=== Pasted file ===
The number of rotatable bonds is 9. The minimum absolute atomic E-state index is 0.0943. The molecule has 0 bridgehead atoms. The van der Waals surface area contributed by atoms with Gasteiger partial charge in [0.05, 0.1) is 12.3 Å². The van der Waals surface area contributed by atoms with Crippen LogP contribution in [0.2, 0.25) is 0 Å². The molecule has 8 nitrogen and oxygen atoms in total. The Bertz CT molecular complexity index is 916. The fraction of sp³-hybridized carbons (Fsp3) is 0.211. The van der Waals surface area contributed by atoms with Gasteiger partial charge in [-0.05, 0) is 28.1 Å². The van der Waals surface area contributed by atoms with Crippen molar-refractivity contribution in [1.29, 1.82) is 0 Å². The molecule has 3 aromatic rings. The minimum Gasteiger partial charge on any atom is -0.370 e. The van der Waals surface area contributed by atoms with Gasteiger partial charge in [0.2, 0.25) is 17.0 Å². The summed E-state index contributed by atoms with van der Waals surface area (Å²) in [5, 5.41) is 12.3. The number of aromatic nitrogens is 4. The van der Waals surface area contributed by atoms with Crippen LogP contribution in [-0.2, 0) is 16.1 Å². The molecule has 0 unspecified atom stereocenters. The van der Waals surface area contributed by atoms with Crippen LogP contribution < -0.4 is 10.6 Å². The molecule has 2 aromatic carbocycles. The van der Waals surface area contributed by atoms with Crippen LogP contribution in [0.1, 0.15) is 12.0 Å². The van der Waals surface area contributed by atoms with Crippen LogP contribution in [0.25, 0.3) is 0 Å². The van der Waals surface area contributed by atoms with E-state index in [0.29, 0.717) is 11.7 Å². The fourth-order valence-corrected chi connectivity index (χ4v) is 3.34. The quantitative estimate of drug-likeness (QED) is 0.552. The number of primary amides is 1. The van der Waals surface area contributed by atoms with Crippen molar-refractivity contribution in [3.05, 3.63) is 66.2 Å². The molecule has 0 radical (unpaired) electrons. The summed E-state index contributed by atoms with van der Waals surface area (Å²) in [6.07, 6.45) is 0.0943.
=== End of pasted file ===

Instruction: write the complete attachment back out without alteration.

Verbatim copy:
The number of rotatable bonds is 9. The minimum absolute atomic E-state index is 0.0943. The molecule has 0 bridgehead atoms. The van der Waals surface area contributed by atoms with Gasteiger partial charge in [0.05, 0.1) is 12.3 Å². The van der Waals surface area contributed by atoms with Crippen LogP contribution in [0.2, 0.25) is 0 Å². The molecule has 8 nitrogen and oxygen atoms in total. The Bertz CT molecular complexity index is 916. The fraction of sp³-hybridized carbons (Fsp3) is 0.211. The van der Waals surface area contributed by atoms with Gasteiger partial charge in [-0.05, 0) is 28.1 Å². The van der Waals surface area contributed by atoms with Crippen molar-refractivity contribution in [1.29, 1.82) is 0 Å². The molecule has 3 aromatic rings. The minimum Gasteiger partial charge on any atom is -0.370 e. The van der Waals surface area contributed by atoms with Gasteiger partial charge in [0.2, 0.25) is 17.0 Å². The summed E-state index contributed by atoms with van der Waals surface area (Å²) in [5, 5.41) is 12.3. The number of aromatic nitrogens is 4. The van der Waals surface area contributed by atoms with Crippen LogP contribution in [-0.2, 0) is 16.1 Å². The molecule has 0 unspecified atom stereocenters. The van der Waals surface area contributed by atoms with Crippen LogP contribution < -0.4 is 10.6 Å². The molecule has 2 aromatic carbocycles. The van der Waals surface area contributed by atoms with Crippen LogP contribution in [0.1, 0.15) is 12.0 Å². The van der Waals surface area contributed by atoms with Crippen LogP contribution in [0.25, 0.3) is 0 Å². The van der Waals surface area contributed by atoms with E-state index in [0.29, 0.717) is 11.7 Å². The fourth-order valence-corrected chi connectivity index (χ4v) is 3.34. The quantitative estimate of drug-likeness (QED) is 0.552. The number of primary amides is 1. The van der Waals surface area contributed by atoms with Crippen molar-refractivity contribution in [3.05, 3.63) is 66.2 Å². The molecule has 0 radical (unpaired) electrons. The summed E-state index contributed by atoms with van der Waals surface area (Å²) in [6.07, 6.45) is 0.0943.